Replacement Smart Clamp Bottom

I’m sure this is a long shot, but does anyone happen to have any suggestions for how to potentially repair/replace the part of the Carvey that the Smart Clamp gets clamped to? Our students have stripped the threaded hole and it no longer will hold a screw tightly. When I called a few years ago, Inventables suggested having a machine shop recreate the piece, since they didn’t have any in stock anymore. Any other suggestions? Maybe someone that is selling the parts of a broken Carvey?

Did they offer the CAD file for the part?

Aside from that, have you tried using a tap to see if the hole threads can be restored.

The easiest(best?) solution would be to stop using Easel and therefore stop using the “Smart” clamp.

They did not offer the CAD file, but maybe it wouldn’t hurt to ask.

I had assumed that tapping wouldn’t work because the screw slides in about half way before making contact with the lower half of the threads. My current workaround is to use an extra long screw with a spacer to give it the proper height.

Do you have a suggestion for a free software tool that we could use instead of Easel? Our Carvey is used in a middle school, so we’ve really appreciated the ease of use of Easel for students.

That makes sense. You could drill those out with a 5mm drill and tap for M6. You could use threaded inserts designed to press into aluminum (probably what Inventables should’ve done).
That said, cncjs and gSender should both work with the Carvey. You’d lose the automatic functionality of the smart clamp, but gain in many other ways.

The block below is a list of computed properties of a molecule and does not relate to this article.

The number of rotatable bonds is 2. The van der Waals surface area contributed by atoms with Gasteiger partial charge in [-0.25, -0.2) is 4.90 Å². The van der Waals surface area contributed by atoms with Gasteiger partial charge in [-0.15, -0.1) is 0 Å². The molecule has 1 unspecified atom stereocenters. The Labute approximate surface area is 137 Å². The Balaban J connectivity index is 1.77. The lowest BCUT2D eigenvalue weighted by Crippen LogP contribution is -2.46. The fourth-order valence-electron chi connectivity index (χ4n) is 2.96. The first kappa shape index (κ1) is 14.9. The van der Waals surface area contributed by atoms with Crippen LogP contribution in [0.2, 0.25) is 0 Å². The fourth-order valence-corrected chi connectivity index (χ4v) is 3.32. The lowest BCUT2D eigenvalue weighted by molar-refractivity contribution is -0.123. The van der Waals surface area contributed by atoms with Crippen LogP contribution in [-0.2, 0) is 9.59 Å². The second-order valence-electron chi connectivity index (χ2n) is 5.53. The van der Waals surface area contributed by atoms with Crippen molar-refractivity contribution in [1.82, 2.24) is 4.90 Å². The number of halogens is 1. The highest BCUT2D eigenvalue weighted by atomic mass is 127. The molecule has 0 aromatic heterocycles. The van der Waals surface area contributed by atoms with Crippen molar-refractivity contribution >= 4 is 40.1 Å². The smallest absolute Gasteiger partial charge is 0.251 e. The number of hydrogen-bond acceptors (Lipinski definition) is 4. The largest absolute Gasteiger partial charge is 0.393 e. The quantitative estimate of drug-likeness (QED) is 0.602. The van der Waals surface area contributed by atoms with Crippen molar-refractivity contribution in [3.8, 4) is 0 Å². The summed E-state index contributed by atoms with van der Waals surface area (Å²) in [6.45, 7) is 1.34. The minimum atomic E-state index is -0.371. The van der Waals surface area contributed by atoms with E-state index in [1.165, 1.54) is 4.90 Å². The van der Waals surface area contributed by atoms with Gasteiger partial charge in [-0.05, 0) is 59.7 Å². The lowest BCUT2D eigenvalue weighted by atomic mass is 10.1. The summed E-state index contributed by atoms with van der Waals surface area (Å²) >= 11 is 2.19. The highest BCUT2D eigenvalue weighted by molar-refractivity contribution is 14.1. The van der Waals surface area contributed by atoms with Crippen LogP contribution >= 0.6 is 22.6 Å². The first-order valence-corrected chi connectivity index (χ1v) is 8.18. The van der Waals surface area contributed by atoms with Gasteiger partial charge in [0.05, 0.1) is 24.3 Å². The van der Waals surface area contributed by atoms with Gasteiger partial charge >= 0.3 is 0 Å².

If the students run the machine, that’s obviously another step you’ll have to teach them.

If you do get the CAD file, let me know…I might be able to make a replacement.

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Thanks. I did get a CAD file from Inventables last night, but we’re going to try and drill a the hole a bit bigger and then put an m5 insert into it. Hopefully that will solve the problem. The Smart Clamp for sale on the website is unfortunately just the top portion.

All be it a bit on the pricier side key inserts are the best inserts for aluminum. They are available on mcmaster. I have used them in a variety of sizes and they never disappoint.

Depending on the school’s metal shop equipment it would be a good student shop project to take a piece of steel or aluminum dowel, drill and tap the center for a the 5mm bolt, then put lets say (awag here) an 8mm tap through the table and an 8mm thread on the dowel, cut it to length and you have made your own insert.

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